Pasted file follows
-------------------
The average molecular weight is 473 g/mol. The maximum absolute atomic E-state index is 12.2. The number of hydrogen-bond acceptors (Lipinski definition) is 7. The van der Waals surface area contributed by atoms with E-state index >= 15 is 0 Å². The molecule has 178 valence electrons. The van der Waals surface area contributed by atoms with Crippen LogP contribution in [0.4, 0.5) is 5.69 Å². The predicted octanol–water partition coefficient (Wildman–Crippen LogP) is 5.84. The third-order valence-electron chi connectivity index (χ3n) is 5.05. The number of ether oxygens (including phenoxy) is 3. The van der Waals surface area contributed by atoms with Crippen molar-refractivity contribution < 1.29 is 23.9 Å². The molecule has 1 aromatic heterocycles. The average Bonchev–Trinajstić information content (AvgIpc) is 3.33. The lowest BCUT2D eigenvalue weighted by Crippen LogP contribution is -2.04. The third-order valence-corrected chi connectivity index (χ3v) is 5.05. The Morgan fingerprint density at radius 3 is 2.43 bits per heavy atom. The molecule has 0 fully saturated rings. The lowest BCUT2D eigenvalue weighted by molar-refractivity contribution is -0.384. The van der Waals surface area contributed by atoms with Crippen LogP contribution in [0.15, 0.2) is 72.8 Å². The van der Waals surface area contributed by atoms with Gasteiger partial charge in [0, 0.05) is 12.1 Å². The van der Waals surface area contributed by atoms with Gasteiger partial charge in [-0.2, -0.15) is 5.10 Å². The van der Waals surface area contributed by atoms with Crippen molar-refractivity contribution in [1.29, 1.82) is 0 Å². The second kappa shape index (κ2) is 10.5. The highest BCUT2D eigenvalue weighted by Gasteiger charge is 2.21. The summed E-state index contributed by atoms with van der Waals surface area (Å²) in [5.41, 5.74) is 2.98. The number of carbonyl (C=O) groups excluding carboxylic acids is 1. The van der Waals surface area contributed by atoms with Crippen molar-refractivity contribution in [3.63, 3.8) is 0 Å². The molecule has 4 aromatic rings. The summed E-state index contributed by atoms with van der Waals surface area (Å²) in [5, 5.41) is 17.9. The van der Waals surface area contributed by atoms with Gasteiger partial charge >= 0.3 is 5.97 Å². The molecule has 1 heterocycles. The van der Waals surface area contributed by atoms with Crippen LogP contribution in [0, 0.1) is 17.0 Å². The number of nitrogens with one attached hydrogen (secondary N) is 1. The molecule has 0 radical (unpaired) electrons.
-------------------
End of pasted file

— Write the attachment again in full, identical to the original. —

The average molecular weight is 473 g/mol. The maximum absolute atomic E-state index is 12.2. The number of hydrogen-bond acceptors (Lipinski definition) is 7. The van der Waals surface area contributed by atoms with E-state index >= 15 is 0 Å². The molecule has 178 valence electrons. The van der Waals surface area contributed by atoms with Crippen LogP contribution in [0.4, 0.5) is 5.69 Å². The predicted octanol–water partition coefficient (Wildman–Crippen LogP) is 5.84. The third-order valence-electron chi connectivity index (χ3n) is 5.05. The number of ether oxygens (including phenoxy) is 3. The van der Waals surface area contributed by atoms with Crippen molar-refractivity contribution < 1.29 is 23.9 Å². The molecule has 1 aromatic heterocycles. The average Bonchev–Trinajstić information content (AvgIpc) is 3.33. The lowest BCUT2D eigenvalue weighted by Crippen LogP contribution is -2.04. The third-order valence-corrected chi connectivity index (χ3v) is 5.05. The Morgan fingerprint density at radius 3 is 2.43 bits per heavy atom. The molecule has 0 fully saturated rings. The lowest BCUT2D eigenvalue weighted by molar-refractivity contribution is -0.384. The van der Waals surface area contributed by atoms with Crippen LogP contribution in [0.15, 0.2) is 72.8 Å². The van der Waals surface area contributed by atoms with Gasteiger partial charge in [0, 0.05) is 12.1 Å². The van der Waals surface area contributed by atoms with Gasteiger partial charge in [-0.2, -0.15) is 5.10 Å². The van der Waals surface area contributed by atoms with Crippen molar-refractivity contribution in [1.29, 1.82) is 0 Å². The second kappa shape index (κ2) is 10.5. The highest BCUT2D eigenvalue weighted by Gasteiger charge is 2.21. The summed E-state index contributed by atoms with van der Waals surface area (Å²) in [5.41, 5.74) is 2.98. The number of carbonyl (C=O) groups excluding carboxylic acids is 1. The van der Waals surface area contributed by atoms with Crippen molar-refractivity contribution in [3.63, 3.8) is 0 Å². The molecule has 4 aromatic rings. The summed E-state index contributed by atoms with van der Waals surface area (Å²) in [5, 5.41) is 17.9. The van der Waals surface area contributed by atoms with Gasteiger partial charge >= 0.3 is 5.97 Å². The molecule has 1 heterocycles. The van der Waals surface area contributed by atoms with Crippen LogP contribution in [0, 0.1) is 17.0 Å². The number of nitrogens with one attached hydrogen (secondary N) is 1. The molecule has 0 radical (unpaired) electrons.